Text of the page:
This fully assembled and tested board comes with a 20-20KHz electret microphone soldered on. For the amplification, we use the Maxim MAX4466, an op-amp specifically designed for this delicate task! The amplifier has excellent power supply noise rejection, so this amplifier sounds really good. This breakout is best used for projects such as voice changers, audio recording/sampling, and audio-reactive projects that use FFT.
A small trimmer pot to adjust the gain, lets you set the gain from 25x to 125x. That’s down to be about 200mVpp (for normal speaking volume about 6″ away) which is good for attaching to something that expects ‘line level’ input without clipping, or up to about 1Vpp, ideal for reading from a microcontroller ADC.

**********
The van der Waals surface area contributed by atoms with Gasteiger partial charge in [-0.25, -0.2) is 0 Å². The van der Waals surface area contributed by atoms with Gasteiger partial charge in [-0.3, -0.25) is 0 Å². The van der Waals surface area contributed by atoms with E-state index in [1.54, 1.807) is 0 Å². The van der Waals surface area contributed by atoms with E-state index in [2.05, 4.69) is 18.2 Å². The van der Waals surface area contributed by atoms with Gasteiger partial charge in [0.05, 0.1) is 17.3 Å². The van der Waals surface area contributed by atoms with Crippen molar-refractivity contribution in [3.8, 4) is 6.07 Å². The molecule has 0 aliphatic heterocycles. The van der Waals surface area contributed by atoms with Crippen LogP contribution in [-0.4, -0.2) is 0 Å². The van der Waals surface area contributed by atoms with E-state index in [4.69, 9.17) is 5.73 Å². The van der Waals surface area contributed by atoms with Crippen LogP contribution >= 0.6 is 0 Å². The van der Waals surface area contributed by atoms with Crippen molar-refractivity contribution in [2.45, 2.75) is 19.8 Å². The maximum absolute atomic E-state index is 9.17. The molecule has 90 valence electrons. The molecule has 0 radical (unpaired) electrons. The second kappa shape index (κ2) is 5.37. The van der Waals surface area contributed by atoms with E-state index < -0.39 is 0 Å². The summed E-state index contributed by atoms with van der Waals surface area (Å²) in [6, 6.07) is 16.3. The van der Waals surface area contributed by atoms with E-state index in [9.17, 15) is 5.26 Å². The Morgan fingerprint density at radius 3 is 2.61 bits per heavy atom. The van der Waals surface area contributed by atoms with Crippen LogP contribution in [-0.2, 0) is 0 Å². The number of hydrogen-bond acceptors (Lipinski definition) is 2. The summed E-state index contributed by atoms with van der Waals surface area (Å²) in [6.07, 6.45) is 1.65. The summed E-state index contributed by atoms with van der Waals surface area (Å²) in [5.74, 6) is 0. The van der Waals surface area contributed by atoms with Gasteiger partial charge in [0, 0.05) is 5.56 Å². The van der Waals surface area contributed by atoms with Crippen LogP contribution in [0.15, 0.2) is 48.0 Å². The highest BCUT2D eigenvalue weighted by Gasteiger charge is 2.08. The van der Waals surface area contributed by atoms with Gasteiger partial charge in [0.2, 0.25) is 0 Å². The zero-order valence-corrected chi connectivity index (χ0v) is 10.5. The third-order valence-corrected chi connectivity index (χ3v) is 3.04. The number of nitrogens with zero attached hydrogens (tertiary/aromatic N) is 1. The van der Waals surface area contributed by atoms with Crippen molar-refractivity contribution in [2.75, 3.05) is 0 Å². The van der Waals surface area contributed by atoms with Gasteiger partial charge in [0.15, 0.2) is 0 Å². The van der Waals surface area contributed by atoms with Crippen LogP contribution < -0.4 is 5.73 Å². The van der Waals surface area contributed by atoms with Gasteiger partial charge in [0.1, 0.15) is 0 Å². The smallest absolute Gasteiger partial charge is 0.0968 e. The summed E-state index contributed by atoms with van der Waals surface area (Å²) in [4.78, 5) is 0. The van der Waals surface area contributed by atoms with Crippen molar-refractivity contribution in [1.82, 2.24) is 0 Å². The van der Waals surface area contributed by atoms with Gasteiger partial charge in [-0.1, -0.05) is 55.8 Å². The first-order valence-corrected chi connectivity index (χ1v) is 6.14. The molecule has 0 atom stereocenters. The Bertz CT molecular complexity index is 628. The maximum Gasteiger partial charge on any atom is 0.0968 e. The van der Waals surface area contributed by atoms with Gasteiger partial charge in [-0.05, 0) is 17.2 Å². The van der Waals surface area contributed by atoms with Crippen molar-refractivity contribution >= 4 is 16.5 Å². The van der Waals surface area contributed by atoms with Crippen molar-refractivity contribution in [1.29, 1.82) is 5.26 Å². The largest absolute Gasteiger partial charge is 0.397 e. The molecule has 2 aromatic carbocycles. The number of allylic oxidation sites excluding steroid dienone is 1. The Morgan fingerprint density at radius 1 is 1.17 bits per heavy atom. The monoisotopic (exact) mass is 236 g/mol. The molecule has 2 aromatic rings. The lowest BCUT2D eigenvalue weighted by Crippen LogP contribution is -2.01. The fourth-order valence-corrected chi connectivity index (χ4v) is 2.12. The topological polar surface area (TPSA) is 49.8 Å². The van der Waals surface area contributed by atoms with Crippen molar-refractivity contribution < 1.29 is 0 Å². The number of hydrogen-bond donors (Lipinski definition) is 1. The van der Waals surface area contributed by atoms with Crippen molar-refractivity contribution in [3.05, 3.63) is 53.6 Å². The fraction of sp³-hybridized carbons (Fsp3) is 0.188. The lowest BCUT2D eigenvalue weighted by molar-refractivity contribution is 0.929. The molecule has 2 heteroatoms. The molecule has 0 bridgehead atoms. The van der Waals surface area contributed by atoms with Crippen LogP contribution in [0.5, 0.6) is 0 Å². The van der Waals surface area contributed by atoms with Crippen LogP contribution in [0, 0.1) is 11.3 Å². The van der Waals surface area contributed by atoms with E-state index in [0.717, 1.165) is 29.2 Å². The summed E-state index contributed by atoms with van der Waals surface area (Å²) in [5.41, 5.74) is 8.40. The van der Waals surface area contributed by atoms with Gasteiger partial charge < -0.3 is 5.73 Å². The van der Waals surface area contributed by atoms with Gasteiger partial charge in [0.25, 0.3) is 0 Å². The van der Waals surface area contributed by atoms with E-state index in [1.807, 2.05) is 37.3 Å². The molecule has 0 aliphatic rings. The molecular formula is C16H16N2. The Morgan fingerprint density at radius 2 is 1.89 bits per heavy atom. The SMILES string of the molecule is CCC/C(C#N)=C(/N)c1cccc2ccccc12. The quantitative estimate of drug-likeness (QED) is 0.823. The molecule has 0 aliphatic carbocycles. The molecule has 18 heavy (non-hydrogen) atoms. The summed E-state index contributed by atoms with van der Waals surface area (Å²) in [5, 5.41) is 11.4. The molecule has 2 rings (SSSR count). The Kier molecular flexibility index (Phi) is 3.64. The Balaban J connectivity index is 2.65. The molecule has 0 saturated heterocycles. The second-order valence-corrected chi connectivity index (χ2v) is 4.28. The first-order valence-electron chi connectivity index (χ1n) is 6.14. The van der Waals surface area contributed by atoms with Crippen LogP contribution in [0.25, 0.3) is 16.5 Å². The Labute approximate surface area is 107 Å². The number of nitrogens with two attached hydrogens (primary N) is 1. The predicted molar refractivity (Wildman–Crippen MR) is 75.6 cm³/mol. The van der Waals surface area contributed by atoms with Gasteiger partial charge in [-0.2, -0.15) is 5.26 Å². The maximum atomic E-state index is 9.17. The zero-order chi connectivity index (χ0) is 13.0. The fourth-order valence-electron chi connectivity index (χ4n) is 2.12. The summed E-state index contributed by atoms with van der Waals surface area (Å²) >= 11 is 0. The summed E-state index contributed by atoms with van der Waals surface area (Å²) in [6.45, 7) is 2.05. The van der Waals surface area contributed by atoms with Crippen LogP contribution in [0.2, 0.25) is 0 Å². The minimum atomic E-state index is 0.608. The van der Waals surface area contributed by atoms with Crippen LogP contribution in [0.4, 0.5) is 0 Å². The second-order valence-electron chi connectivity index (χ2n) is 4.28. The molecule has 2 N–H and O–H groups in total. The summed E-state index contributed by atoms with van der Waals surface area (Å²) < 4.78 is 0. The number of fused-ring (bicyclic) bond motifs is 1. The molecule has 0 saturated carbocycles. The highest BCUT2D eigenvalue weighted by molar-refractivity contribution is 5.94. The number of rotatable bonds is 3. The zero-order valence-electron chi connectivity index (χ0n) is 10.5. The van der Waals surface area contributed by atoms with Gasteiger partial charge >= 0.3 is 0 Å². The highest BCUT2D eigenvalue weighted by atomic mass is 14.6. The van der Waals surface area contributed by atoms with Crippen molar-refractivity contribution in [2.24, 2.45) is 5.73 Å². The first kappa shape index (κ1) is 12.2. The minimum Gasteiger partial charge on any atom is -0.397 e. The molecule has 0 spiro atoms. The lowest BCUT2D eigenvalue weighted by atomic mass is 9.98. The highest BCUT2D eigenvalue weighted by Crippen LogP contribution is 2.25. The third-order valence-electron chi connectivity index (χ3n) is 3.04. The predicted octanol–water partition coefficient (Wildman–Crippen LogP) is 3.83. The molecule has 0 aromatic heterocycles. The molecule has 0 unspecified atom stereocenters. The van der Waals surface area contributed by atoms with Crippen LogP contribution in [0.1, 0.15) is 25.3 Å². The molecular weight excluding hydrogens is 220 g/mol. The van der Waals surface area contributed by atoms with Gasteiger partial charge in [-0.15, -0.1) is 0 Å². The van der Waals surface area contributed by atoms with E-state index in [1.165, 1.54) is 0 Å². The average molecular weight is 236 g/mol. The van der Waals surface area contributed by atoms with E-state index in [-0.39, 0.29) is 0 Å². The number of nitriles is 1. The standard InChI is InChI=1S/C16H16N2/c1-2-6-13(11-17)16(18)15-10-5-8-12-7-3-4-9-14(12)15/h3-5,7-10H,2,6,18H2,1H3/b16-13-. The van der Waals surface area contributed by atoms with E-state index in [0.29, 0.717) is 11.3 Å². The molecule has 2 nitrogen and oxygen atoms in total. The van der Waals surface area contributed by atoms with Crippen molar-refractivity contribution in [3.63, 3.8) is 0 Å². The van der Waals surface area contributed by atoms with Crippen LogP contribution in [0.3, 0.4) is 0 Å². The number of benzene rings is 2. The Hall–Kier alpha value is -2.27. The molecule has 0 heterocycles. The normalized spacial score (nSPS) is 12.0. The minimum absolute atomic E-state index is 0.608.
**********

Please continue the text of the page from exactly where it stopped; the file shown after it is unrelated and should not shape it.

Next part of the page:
Using it is simple: connect GND to ground, VCC to 2.4-5VDC. For the best performance, use the “quietest” supply available (on an Arduino, this would be the 3.3V supply). The audio waveform will come out of the OUT pin. The output will have a DC bias of VCC/2 so when its perfectly quiet, the voltage will be a steady VCC/2 volts (it is DC coupled). If the audio equipment you’re using requires AC coupled audio, place a 100uF capacitor between the output pin and the input of your device. If you’re connecting to an audio amplifier that has differential inputs or includes decoupling capacitors, the 100uF cap is not required.
- +2.4V to +5.5V Supply Voltage Operation
- Versions with 5nA Complete Shutdown Available
- Excellent Power-Supply Rejection Ratio: 112dB
- Excellent Common-Mode Rejection Ratio: 126dB
- High AVOL: 125dB (RL = 100kΩ)
- Rail-to-Rail Outputs
- Low 24µA Quiescent Supply Current